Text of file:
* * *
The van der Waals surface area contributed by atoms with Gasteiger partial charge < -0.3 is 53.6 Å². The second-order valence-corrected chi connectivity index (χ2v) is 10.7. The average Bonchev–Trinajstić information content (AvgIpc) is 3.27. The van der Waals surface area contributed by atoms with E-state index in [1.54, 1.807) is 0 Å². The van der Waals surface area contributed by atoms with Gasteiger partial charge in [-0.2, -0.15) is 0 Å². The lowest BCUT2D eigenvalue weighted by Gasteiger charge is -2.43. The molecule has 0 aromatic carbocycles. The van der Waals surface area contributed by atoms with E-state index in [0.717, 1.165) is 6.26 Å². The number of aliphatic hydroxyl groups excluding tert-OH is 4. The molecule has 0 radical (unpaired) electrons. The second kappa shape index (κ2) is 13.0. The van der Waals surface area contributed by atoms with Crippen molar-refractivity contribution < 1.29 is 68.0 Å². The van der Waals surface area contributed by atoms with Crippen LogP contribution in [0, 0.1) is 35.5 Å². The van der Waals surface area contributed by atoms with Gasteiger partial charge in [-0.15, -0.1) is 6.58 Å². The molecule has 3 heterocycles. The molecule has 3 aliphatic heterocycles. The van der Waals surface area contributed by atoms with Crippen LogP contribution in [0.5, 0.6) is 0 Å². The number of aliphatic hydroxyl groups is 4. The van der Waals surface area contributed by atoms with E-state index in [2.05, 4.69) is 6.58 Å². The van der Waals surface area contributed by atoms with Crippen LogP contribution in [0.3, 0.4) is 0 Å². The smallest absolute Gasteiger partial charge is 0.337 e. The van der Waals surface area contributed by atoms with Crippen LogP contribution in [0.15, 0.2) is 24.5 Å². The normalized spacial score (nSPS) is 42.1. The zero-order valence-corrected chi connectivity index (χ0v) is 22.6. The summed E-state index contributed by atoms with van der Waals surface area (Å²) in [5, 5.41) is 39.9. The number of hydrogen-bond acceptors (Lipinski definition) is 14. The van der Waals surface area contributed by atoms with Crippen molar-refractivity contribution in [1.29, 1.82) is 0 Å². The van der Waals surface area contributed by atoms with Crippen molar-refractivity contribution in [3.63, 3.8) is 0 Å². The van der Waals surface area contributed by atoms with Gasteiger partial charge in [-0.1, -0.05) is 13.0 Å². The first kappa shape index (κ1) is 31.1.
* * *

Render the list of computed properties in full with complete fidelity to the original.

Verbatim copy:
The van der Waals surface area contributed by atoms with Gasteiger partial charge < -0.3 is 53.6 Å². The second-order valence-corrected chi connectivity index (χ2v) is 10.7. The average Bonchev–Trinajstić information content (AvgIpc) is 3.27. The van der Waals surface area contributed by atoms with E-state index in [1.54, 1.807) is 0 Å². The van der Waals surface area contributed by atoms with Gasteiger partial charge in [-0.2, -0.15) is 0 Å². The lowest BCUT2D eigenvalue weighted by Gasteiger charge is -2.43. The molecule has 0 aromatic carbocycles. The van der Waals surface area contributed by atoms with E-state index in [0.717, 1.165) is 6.26 Å². The number of aliphatic hydroxyl groups excluding tert-OH is 4. The molecule has 0 radical (unpaired) electrons. The second kappa shape index (κ2) is 13.0. The van der Waals surface area contributed by atoms with Crippen molar-refractivity contribution < 1.29 is 68.0 Å². The van der Waals surface area contributed by atoms with Crippen LogP contribution in [0, 0.1) is 35.5 Å². The van der Waals surface area contributed by atoms with Gasteiger partial charge in [-0.15, -0.1) is 6.58 Å². The molecule has 3 heterocycles. The molecule has 3 aliphatic heterocycles. The van der Waals surface area contributed by atoms with Crippen LogP contribution in [0.5, 0.6) is 0 Å². The number of aliphatic hydroxyl groups is 4. The van der Waals surface area contributed by atoms with E-state index in [2.05, 4.69) is 6.58 Å². The van der Waals surface area contributed by atoms with Crippen LogP contribution in [0.3, 0.4) is 0 Å². The smallest absolute Gasteiger partial charge is 0.337 e. The van der Waals surface area contributed by atoms with Crippen LogP contribution in [0.15, 0.2) is 24.5 Å². The normalized spacial score (nSPS) is 42.1. The zero-order valence-corrected chi connectivity index (χ0v) is 22.6. The summed E-state index contributed by atoms with van der Waals surface area (Å²) in [5, 5.41) is 39.9. The number of hydrogen-bond acceptors (Lipinski definition) is 14. The van der Waals surface area contributed by atoms with Crippen molar-refractivity contribution in [1.29, 1.82) is 0 Å². The van der Waals surface area contributed by atoms with Crippen molar-refractivity contribution in [3.63, 3.8) is 0 Å². The van der Waals surface area contributed by atoms with Gasteiger partial charge in [-0.1, -0.05) is 13.0 Å². The first kappa shape index (κ1) is 31.1.